While the IRS has not specifically addressed the taxation of NFTs, given their proximity to virtual currency, they too are likely being taxed as property. Depending on its characteristics, certain NFTs could be classified as collectibles and therefore subject to the higher 28% long-term capital gains rate.
Slightly modified from 2020, the 2021 draft Form 1040 asks the following question on Page 1: At any time during 2021, did you receive, sell, exchange, or otherwise dispose of any financial interest in any virtual currency? The question appears underneath the name and address fields.
In December 2020, the Financial Crimes Enforcement Network (FinCEN) announced its plans to propose regulations that amend the rules implementing the Bank Secrecy Act. FinCEN intends to include virtual currency as a type of account reportable on a Report of Foreign Bank and Financial Accounts (FBAR) on FinCEN Form 114.
At this time, FinCEN has not yet issued those proposed regulations nor is it clear whether any anticipated guidance would be effective for 2021. Also unknown is whether the definition will include virtual currency held in “cold storage” wallets under self-control on a hard drive and assets held on a virtual currency exchange located outside of the United States. Furthermore, how the value of the accounts should be measured for FBAR reporting purposes when the assets are not held in U.S. dollars is not defined.
Additional information will be provided on the impact of FBAR reporting after FinCEN issues the proposed regulations.
On Dec. 18, 2020, FinCEN proposed U.S. anti-money-laundering regulations that would expand the application of U.S. anti-money-laundering rules to virtual currency. Expected to be finalized in November 2021, the regulations would impose reporting and record-keeping requirements on banks and money services businesses (MSBs), including many virtual asset service providers, that facilitate transactions in convertible virtual currencies and legal tender digital assets with self-hosted wallets and hosted wallets held in jurisdictions identified by FinCEN as primary money laundering concerns.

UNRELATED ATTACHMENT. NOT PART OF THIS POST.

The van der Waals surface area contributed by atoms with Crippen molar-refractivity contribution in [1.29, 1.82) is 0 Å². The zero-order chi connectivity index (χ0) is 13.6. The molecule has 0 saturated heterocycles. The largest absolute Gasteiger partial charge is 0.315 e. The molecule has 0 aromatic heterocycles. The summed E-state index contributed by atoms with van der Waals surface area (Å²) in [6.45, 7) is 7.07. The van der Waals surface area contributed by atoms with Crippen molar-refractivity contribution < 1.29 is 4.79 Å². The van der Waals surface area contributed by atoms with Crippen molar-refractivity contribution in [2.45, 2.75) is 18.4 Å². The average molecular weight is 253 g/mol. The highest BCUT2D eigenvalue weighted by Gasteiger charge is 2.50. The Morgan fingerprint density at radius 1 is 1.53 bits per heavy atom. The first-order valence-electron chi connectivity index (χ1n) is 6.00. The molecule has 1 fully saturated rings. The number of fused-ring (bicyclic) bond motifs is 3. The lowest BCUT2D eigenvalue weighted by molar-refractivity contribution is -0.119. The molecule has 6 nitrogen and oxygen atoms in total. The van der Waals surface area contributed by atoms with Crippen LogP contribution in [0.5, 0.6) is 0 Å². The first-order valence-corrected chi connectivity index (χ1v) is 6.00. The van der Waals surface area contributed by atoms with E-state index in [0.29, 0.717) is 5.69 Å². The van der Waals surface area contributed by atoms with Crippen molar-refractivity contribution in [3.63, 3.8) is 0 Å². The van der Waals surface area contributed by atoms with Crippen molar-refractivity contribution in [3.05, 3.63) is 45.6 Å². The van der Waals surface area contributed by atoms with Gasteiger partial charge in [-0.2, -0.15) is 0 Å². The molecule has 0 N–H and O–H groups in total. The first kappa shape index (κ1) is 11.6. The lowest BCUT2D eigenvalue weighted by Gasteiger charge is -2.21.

More specifically, the two main components of the proposed regulations require banks and MSBs to (1) report certain virtual currency transactions with unhosted wallets and otherwise covered wallets exceeding $10,000; and (2) maintain internal records for certain virtual currency transactions with unhosted wallets and otherwise covered wallets exceeding $3,000.
The IRS defines “virtual currency” as a digital representation of value, other than a representation of the U.S. dollar or a foreign currency (“real currency”), which functions as a unit of account, a store of value or a medium of exchange.
A transaction involving virtual currency includes:
Virtual currency can operate similar to coins and paper money as used in the United States but generally does not have legal tender. Some forms of virtual currency have an equivalent value in real currency. A taxpayer’s basis in virtual currency is the fair market value (as measured in U.S. dollars) as of the date of receipt. Fair market value is determined by a virtual currency exchange or a real currency exchange that can be converted into U.S. dollars.
Virtual currency continues to be taxed as property. Basically, this means when property is acquired in exchange for virtual currency, the taxpayer recognizes a taxable gain if the fair market value of the property exceeds the adjusted basis in the virtual currency used to effect the transaction. However, as noted earlier in this article, there may be some potential changes from the Justice Department implying virtual currency could be taxed as something other than property. This could be a seismic change in how virtual currency is taxed and reported in certain, as yet undefined, circumstances.
Payments for services to employees and independent contractors in virtual currency are taxable (valued at fair market value and measured in U.S. dollars at the date of receipt) and subject to the same withholding, self-employment tax and reporting rules as amounts paid in real currency. In on-chain transactions, this value is determined on the date (and time) the transaction is recorded on the distributed ledger.
If a taxpayer exchanges property for virtual currency and the fair market value exceeds the taxpayer’s basis in the virtual currency, the taxpayer has a taxable gain. The character of such gain depends on whether the virtual currency is a capital asset in the hands of the taxpayer. Sales of virtual currency will likely result in recognizable capital gain or loss, subject to the same tax rules as traditional property. However, the wash sale rules do not apply at this time. Virtual currency held for more than one year prior to sale or exchange will result in long-term capital gain or loss treatment. The holding period begins on the day after acquisition and ends on the date of the sale or exchange. Gain or loss is the difference between the adjusted basis and the amount received in exchange for the virtual currency.
The IRS has a FAQ page on virtual currency, available here.
Following is a glossary of certain terms used in the cryptocurrency world:
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The information provided here is of a general nature and is not intended to address the specific circumstances of any individual or entity. In specific circumstances, the services of a professional should be sought. Tax information, if any, contained in this communication was not intended or written to be used by any person for the purpose of avoiding penalties, nor should such information be construed as an opinion upon which any person may rely. The intended recipients of this communication and any attachments are not subject to any limitation on the disclosure of the tax treatment or tax structure of any transaction or matter that is the subject of this communication and any attachments.